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Millennium: 1st millennium
246 in various calendars
Gregorian calendar246
Ab urbe condita999
Assyrian calendar4996
Balinese saka calendar167–168
Bengali calendar−347
Berber calendar1196
Buddhist calendar790
Burmese calendar−392
Byzantine calendar5754–5755
Chinese calendar乙丑年 (Wood Ox)
2942 or 2882
    — to —
丙寅年 (Fire Tiger)
2943 or 2883
Coptic calendar−38 – −37
Discordian calendar1412
Ethiopian calendar238–239
Hebrew calendar4006–4007
Hindu calendars
 - Vikram Samvat302–303
 - Shaka Samvat167–168
 - Kali Yuga3346–3347
Holocene calendar10246
Iranian calendar376 BP – 375 BP
Islamic calendar388 BH – 387 BH
Javanese calendar124–125
Julian calendar246
Korean calendar2579
Minguo calendar1666 before ROC
Nanakshahi calendar−1222
Seleucid era557/558 AG
Thai solar calendar788–789
Tibetan calendar阴木牛年
(female Wood-Ox)
372 or −9 or −781
    — to —
(male Fire-Tiger)
373 or −8 or −780

Year 246 (CCXLVI) was a common year starting on Thursday (link will display the full calendar) of the Julian calendar, the 246th Year of the Common Era (CE) and Anno Domini (AD) designations, the 246th year of the 1st millennium, the 46th year of the 3rd century, and the 7th year of the 240s decade. At the time, it was known as the Year of the Consulship of Praesens and Albinus (or, less frequently, year 999 Ab urbe condita). The denomination 246 for this year has been used since the early medieval period, when the Anno Domini calendar era became the prevalent method in Europe for naming years.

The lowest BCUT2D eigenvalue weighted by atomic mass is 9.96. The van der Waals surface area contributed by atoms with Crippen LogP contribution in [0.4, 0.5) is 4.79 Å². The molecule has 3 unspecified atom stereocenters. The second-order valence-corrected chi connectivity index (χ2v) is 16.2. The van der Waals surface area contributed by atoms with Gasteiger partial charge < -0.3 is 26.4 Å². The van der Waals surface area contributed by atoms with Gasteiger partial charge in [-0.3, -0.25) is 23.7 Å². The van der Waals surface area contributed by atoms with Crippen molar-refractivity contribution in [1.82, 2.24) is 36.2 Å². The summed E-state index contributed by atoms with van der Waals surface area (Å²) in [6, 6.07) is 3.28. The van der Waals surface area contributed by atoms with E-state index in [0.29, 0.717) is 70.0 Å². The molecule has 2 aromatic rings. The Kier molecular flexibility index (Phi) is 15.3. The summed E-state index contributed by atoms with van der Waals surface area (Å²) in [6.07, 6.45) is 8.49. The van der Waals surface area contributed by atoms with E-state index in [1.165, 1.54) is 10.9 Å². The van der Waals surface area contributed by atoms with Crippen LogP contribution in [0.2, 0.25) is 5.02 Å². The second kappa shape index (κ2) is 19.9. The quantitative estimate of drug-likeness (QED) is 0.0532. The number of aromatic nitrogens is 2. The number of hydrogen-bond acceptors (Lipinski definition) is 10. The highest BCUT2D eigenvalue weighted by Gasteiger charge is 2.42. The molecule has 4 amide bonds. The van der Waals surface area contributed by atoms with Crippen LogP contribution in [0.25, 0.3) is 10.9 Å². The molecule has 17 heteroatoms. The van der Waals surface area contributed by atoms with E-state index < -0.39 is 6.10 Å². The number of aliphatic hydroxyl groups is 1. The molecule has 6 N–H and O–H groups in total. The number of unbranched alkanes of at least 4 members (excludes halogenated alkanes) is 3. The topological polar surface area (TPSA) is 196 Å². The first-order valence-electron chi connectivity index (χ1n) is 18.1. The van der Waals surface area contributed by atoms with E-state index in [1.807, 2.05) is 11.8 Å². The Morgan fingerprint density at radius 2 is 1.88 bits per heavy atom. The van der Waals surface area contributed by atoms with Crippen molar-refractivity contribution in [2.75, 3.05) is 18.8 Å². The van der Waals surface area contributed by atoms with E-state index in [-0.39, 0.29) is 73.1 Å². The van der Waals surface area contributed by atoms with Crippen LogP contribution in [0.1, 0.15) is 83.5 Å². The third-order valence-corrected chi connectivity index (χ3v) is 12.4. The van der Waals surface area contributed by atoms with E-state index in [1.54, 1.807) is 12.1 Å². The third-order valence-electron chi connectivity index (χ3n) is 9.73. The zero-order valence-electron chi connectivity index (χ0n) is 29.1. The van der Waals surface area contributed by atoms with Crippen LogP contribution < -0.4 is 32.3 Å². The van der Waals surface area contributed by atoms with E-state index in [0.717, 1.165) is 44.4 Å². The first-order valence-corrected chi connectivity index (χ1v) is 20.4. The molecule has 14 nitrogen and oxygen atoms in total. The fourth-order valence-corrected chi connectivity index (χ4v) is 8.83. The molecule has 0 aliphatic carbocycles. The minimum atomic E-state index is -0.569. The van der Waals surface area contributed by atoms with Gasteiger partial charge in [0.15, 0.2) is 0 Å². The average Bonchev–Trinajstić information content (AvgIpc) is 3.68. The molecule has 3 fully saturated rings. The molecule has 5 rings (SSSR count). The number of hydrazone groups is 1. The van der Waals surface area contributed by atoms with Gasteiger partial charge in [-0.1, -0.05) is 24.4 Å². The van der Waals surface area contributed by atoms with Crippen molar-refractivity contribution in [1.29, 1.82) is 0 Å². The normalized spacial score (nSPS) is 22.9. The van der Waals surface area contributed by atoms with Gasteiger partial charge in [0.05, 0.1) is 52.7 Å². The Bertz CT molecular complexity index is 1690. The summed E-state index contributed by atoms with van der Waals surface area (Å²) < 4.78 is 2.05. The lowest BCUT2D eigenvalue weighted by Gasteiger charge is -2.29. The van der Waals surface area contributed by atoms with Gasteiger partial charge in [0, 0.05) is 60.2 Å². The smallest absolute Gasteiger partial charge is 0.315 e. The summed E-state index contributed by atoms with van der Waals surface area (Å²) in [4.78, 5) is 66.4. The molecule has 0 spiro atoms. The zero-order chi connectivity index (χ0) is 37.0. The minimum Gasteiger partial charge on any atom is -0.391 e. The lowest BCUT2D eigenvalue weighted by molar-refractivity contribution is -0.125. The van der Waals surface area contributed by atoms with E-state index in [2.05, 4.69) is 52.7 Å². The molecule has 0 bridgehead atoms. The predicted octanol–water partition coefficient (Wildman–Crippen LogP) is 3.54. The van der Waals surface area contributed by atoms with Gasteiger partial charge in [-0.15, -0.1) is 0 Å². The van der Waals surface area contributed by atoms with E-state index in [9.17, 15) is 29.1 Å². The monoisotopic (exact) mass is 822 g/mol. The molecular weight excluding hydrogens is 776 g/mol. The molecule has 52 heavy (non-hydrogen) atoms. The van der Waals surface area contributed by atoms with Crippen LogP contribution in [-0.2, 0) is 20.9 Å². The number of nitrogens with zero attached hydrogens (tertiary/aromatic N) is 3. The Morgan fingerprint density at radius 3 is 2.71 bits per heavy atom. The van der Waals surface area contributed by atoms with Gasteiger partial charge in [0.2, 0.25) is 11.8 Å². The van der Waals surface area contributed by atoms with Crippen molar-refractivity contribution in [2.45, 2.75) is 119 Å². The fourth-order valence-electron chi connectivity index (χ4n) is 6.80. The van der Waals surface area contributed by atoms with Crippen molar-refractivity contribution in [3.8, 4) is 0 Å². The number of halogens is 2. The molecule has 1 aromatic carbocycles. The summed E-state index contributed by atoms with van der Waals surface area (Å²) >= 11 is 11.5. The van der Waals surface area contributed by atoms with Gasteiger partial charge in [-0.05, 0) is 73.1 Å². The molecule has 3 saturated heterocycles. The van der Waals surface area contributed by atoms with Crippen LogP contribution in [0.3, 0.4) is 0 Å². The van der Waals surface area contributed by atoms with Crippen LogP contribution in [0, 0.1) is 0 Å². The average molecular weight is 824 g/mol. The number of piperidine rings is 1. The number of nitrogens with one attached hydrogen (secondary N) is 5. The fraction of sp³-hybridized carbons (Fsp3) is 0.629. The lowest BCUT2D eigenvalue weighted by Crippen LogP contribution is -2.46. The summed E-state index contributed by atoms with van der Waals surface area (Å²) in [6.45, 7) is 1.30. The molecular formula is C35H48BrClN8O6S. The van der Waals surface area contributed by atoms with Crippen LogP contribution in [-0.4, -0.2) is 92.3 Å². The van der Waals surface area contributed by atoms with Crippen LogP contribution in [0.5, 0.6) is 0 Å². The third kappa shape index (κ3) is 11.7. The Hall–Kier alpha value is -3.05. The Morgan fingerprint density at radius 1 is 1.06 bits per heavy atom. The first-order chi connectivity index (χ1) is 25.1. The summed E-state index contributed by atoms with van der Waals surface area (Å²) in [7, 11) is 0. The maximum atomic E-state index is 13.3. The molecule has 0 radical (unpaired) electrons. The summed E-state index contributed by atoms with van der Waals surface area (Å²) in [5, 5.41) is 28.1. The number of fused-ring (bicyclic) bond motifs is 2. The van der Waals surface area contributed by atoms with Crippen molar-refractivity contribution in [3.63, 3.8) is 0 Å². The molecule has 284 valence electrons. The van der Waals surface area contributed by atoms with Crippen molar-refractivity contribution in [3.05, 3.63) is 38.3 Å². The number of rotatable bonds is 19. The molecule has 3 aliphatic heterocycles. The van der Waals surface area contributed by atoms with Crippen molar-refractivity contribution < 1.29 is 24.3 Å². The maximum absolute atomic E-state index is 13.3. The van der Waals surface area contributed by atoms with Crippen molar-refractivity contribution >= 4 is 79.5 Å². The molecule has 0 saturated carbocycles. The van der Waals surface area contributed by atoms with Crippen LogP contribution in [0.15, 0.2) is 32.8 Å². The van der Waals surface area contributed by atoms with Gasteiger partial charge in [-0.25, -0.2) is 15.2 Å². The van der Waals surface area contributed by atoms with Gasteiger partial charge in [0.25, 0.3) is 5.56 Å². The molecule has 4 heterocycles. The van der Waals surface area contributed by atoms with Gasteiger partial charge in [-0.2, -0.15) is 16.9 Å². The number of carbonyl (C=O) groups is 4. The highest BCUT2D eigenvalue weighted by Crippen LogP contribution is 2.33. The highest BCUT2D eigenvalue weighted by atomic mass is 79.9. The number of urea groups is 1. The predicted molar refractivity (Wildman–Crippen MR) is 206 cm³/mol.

By place[edit]

Roman Empire[edit]




  • Dong Yun (or Xiuzhao), Chinese general and politician
  • Gu Tan (or Zimo), Chinese official and politician (b. 205)
  • Jiang Wan (or Gongyan), Chinese general and statesman


  1. ^ The Cambridge ancient history. Vol. 12, The crisis of empire, A.D. 193-337. Alan K. Bowman, Peter Garnsey, Averil Cameron (2nd ed.). Cambridge: Cambridge University Press. 2008. p. 37. ISBN 978-1-139-05392-1. OCLC 457145065.{{cite book}}: CS1 maint: others (link)